Posted Tuesday, Nov. 20, 2012, at 11:39 AM
He didn't really explain himself in the post per se, but in ensuing comments in the discussion thread Williamson makes clear that he doesn't buy the idea that Kocherlakota was persuaded to change his mind by evidence. Rather, he states that the only good theory he has for the flip-flop is that "ambition collides with economic science." In general my impression is that people who run around talking a lot about "economic science" are generally engaged in an unscientific level of self-puffering and BS. But that aside, it would be interesting to engage in a little psychological science. Having put forward the theory that Kocherlakota is only pretending to be persuaded by evidence, Williamson doesn't offer any theory as to what the nature of the ambition is. What job is he angling for?
Here's what I think about ambition. I think that if I were an ambitious monetary economist who believed in good faith that the current course being pursued by the FOMC will be ineffective in boosting employment and is likely to produce a troubling level of inflation, I'd be shouting that from the rooftops.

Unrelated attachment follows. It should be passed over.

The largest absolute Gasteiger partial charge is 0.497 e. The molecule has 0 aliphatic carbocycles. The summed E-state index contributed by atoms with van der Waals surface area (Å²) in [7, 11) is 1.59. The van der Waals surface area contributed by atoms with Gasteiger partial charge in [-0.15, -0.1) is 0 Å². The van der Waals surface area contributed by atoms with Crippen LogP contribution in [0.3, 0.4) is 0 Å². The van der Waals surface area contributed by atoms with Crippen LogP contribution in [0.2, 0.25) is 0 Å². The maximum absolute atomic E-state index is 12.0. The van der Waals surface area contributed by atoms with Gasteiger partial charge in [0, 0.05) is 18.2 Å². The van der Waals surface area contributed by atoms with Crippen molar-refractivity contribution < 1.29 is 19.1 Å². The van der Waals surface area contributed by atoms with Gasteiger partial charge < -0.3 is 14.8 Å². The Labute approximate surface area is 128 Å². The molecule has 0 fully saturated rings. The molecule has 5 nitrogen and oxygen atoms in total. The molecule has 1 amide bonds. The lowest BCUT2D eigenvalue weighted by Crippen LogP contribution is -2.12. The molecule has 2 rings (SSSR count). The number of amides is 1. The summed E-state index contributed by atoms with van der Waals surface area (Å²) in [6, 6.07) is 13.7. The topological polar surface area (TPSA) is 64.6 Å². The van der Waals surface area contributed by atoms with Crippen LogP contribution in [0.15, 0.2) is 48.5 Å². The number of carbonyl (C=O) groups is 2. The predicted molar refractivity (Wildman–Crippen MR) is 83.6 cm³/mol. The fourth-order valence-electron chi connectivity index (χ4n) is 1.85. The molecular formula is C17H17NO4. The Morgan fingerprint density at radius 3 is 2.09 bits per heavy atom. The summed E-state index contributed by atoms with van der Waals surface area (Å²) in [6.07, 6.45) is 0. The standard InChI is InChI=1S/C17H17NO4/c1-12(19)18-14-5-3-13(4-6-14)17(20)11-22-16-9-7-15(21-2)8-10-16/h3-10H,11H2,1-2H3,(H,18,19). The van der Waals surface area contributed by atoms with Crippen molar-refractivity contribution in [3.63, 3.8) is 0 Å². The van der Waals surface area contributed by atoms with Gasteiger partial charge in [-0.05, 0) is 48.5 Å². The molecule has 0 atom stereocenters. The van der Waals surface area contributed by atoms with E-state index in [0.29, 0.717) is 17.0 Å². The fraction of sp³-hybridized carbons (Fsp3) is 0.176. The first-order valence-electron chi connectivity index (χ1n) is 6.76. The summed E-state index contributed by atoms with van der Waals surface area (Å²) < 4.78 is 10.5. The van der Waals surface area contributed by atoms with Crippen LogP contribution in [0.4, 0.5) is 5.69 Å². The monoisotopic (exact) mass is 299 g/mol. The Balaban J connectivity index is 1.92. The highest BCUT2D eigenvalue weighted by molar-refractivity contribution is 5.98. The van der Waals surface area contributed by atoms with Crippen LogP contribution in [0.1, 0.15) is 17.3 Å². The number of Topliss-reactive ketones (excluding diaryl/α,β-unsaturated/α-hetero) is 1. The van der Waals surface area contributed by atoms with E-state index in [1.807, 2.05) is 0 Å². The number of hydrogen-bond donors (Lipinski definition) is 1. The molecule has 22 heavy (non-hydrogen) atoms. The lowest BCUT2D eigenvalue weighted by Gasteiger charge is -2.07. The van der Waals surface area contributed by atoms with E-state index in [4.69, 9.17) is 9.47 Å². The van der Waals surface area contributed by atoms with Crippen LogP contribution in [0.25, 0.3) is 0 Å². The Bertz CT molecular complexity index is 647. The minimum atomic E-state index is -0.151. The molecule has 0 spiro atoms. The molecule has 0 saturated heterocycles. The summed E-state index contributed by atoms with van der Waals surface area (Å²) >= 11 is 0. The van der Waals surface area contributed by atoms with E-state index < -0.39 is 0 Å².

Why? Because when we're mired in inflation, all the whores and politicians will look up and shout "save us!" and they'll be shouting at the people who called it right. When Milton Friedman warned that the naive Phillips Curve economics being pursued by the Federal Reserve in the late-60s and 70s would lead to ruinous inflation, nobody listened to him. Until suddenly they did listen to him and low and behold Milton Friedman was super-famous. Developing a correct analysis of the situation and then explain it is obviously no guarantee of success in your career. But all else being equal, it tends to help. That said, sometimes things aren't equal. But I wonder what it is Williamson thinks isn't equal here? What job is Kocherlakota angling for? And how will pretending to believe something he knows is wrong help him get it?